[meteorite-list] Climate Change

From: Galactic Stone & Ironworks <meteoritemike_at_meteoritecentral.com>
Date: Mon, 22 Sep 2014 12:39:58 -0400
Message-ID: <CAKBPJW8-_4=AxM_QVp8ez=Qav5u_Na1gsYNCHCo0m3iZy7_f_w_at_mail.gmail.com>


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On 9/22/14, BWFlowers via Meteorite-list
<meteorite-list at meteoritecentral.com> wrote:
> Former Obama Official: Climate Change Not 'Settled' Science
> Sunday, 21 Sep 2014 06:11 PM
> By Sandy Fitzgerald
> A former high-ranking Obama administration official says climate science
> and
> the implications of global warming are not "settled," insisting such claims
> are "misguided" and stifle debate on the matter.
>  Writing a Page One story in the Wall Street Journal Weekend Review
> section,
> Dr. Steven Koonin argues that group think among experts has been inhibiting
> "the scientific and policy discussions that we need to have about our
> climate future."
>  Koonin, who served at the Energy Department as President Obama's
> undersecretary for science in the Energy Department, is director of the
> Center for Urban Science and Progress at New York University.
> Urgent:  Do You Approve Or Disapprove of President Obama's Job Performance?
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>  Koonin's position strikes a blow against climate change activists as
> People's Climate March organized demonstrations at more than 2,000
> locations
> worldwide.
>  In New York, tens of thousands participated in the demonstration demanding
> urgent steps against carbon emissions as the United Nation's General
> Assembly opened.
>  "We often hear that there is a 'scientific consensus' about climate
> change," writes Koonin.  "But as far as the computer models go, there isn't
> a useful consensus at the level of detail relevant to assessing human
> influences."
>  Koonin says his extensive training as a computational physicist with a
> 40-year career of scientific research and management, has given him an
> up-close knowledge of climate science.
>  "Detailed technical discussions during the past year with leading climate
> scientists have given me an even better sense of what we know, and don't
> know, about climate," writes Koonin.
>  The point, Koonin says, isn't whether the climate is changing, as "the
> climate has always changed and always will."
>  Further, he says, there is little doubt that humans are influencing
> climate
> change, as greenhouse gases, mainly from carbon-dioxide emissions, have had
> an effect.
>  But the main question remains about how the climate will change under both
> natural and man-made influences, which will affect energy and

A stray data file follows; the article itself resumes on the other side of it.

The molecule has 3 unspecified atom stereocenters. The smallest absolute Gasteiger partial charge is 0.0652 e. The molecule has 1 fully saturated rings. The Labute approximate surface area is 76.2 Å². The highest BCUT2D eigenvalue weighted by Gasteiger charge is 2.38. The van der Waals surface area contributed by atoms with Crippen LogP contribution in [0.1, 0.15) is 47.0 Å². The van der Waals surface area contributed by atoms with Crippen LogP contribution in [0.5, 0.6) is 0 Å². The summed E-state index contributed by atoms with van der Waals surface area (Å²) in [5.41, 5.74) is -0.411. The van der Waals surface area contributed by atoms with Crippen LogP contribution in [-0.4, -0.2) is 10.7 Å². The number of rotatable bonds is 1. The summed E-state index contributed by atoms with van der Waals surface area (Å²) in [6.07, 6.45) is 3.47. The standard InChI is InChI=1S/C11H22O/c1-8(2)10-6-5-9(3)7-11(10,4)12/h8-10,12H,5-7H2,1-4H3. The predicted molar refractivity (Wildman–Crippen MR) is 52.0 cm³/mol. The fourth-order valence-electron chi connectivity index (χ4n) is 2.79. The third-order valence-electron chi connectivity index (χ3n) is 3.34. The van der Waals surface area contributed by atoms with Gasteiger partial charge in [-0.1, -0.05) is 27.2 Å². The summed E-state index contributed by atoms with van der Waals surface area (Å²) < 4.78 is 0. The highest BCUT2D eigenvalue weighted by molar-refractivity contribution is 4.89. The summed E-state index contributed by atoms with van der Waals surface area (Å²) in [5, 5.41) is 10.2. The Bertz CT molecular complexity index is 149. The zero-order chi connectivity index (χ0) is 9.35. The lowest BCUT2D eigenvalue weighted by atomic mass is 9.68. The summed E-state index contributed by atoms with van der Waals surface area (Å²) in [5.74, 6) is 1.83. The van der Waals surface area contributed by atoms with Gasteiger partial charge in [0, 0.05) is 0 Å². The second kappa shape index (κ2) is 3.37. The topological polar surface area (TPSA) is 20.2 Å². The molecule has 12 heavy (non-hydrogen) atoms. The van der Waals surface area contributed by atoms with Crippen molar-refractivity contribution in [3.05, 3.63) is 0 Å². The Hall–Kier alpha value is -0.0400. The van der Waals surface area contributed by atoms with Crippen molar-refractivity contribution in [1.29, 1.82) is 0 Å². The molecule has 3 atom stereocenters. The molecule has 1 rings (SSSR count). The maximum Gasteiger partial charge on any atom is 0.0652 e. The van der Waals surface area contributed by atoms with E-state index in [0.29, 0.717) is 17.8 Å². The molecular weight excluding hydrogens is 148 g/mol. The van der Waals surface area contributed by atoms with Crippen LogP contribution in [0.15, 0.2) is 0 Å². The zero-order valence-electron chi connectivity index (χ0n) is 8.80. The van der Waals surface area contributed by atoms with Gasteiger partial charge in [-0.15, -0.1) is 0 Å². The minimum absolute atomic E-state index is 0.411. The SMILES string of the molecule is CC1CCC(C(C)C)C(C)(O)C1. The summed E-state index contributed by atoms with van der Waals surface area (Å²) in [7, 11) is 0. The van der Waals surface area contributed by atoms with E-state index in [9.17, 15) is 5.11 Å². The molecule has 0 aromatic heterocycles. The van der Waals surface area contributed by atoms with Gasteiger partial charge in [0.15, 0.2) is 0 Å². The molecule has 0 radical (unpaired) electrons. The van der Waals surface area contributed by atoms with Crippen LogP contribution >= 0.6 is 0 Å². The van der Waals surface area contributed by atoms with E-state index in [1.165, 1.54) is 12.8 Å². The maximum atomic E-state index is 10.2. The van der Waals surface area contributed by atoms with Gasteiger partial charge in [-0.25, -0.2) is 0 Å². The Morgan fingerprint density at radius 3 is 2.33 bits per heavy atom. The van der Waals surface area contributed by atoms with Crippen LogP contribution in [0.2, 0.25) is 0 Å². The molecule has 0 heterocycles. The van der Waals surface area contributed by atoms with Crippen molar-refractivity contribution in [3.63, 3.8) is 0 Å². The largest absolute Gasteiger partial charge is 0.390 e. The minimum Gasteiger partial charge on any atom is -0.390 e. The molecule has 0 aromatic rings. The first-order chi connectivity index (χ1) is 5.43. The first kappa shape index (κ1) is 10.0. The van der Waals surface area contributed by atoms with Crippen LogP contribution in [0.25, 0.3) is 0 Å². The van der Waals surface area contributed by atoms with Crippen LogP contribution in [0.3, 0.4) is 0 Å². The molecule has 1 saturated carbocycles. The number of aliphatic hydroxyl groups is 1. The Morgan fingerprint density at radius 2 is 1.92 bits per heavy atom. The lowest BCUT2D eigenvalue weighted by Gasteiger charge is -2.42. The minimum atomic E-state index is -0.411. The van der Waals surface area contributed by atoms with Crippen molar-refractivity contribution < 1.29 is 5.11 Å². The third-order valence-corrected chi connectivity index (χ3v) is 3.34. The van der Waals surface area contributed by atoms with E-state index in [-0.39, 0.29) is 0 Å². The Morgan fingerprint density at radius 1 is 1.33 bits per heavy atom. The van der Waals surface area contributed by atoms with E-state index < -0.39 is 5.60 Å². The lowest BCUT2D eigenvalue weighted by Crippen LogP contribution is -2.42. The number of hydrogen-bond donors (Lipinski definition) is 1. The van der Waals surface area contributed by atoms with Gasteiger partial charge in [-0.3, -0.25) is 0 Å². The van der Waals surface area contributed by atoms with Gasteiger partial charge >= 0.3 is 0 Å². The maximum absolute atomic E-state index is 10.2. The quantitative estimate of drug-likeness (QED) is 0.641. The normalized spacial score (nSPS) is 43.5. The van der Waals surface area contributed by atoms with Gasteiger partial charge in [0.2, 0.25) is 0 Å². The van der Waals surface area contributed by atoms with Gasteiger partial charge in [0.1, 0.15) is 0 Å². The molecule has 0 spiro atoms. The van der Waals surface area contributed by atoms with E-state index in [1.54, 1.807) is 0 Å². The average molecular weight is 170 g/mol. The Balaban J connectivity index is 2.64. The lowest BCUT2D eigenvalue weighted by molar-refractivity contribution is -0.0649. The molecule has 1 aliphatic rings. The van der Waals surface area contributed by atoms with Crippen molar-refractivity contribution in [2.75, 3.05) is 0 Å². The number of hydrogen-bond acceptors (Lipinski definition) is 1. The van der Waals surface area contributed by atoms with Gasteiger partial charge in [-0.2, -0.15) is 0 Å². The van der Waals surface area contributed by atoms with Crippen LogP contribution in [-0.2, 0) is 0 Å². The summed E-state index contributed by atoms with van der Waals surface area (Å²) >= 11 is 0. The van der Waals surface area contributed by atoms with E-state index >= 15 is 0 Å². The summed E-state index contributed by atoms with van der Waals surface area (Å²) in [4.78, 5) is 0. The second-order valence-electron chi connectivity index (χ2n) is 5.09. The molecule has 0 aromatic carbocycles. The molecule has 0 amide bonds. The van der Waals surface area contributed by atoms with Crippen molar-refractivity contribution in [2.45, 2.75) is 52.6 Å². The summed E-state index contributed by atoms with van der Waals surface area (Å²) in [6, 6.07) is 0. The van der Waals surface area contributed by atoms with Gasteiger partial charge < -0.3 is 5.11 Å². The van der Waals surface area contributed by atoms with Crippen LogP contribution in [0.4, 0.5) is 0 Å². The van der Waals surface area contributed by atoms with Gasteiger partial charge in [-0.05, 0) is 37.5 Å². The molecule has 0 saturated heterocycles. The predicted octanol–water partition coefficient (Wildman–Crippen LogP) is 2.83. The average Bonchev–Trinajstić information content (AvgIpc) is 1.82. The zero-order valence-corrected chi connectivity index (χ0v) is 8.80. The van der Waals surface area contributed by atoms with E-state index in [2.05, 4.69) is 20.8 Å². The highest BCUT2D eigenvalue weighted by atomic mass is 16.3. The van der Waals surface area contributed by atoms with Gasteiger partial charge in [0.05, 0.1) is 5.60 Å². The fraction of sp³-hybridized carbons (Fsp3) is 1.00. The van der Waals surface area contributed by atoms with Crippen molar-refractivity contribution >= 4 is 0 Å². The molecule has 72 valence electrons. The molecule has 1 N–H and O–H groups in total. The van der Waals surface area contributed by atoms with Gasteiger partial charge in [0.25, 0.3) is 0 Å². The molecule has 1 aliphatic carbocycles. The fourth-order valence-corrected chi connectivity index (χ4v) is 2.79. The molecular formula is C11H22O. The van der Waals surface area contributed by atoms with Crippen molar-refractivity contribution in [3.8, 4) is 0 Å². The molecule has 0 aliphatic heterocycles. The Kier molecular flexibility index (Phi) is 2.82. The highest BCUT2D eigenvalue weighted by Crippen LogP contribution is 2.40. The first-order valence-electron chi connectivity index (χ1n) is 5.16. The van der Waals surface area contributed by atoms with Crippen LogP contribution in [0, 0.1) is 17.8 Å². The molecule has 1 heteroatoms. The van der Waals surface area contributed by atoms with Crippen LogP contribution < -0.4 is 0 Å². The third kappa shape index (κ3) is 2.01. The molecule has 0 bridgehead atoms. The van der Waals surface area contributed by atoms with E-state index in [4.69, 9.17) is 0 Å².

> infrastructure
> choices.
>  "Those questions are the hardest ones to answer," writes Koonin.
>  However, Koonin adds, while humans can cause serious issues for the
> climate, "they are physically small in relation to the climate system as a
> whole," with additions to carbon dioxide to "directly shift the
> atmosphere's
> natural greenhouse effect by only 1% to 2%."
>  Other scientists have argued that the sun's solar activity has a much
> greater impact on earth temperatures that human activities.
>  Meanwhile, while the Earth's average surface temperature has risen by 0.9
> degree Fahrenheit over the last quarter of the 20th century, the increase
> has been much slower over the past 16 years, while the human contribution
> to
> carbon dioxide has gone up by 25 percent.
>  "Yet the models famously fail to capture this slowing in the temperature
> rise," says Koonin. "Several dozen different explanations for this failure
> have been offered, with ocean variability most likely playing a major role.
> But the whole episode continues to highlight the limits of our modeling."
>  Koonin says current global warming models have limitations. Many advocates
> of global warming dismiss or downplay contradictory data, he writes.
>  To this end, Koonin cites:
> .Models that show Arctic ice melting over the past 20 years forget to note
> the almost equal growth of ice across Antarctica, which he says is "now at
> a
> record high."
> .A prediction that the "lower atmosphere in the tropics will absorb much of
> the heat of the warming atmosphere" has not materialized.
> .The fact global sea levels in the first half of the 20th century rose at
> almost the same rate as today.
> .Climate sensitivity- "that is, the warming induced by a hypothetical
> doubling of carbon-dioxide concentration," he says is "no different, and no
> more certain" than it was 30 years ago.
> These, and many other factors that are still not decided will not allow
> lawmakers and the public to make a definite decision when it comes to
> climate change, he contends.
>  "But I fear that rigidly promulgating the idea that climate science is
> 'settled' (or is a 'hoax') demeans and chills the scientific enterprise,
> retarding its progress in these important matters, he writes.
>  "Uncertainty is a prime mover and motivator of science and must be faced
> head-on. It should not be confined to hushed sidebar conversations at
> academic conferences ...
>  "Any serious discussion of the changing climate must begin by
> acknowledging
> not only the scientific certainties but also the uncertainties, especially
> in projecting the future."
> http://www.Newsmax.com/Newsfront/climate-change-science/2014/09/21/id/595969
> /#ixzz3E3Sbd2Zf
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Received on Mon 22 Sep 2014 12:39:58 PM PDT

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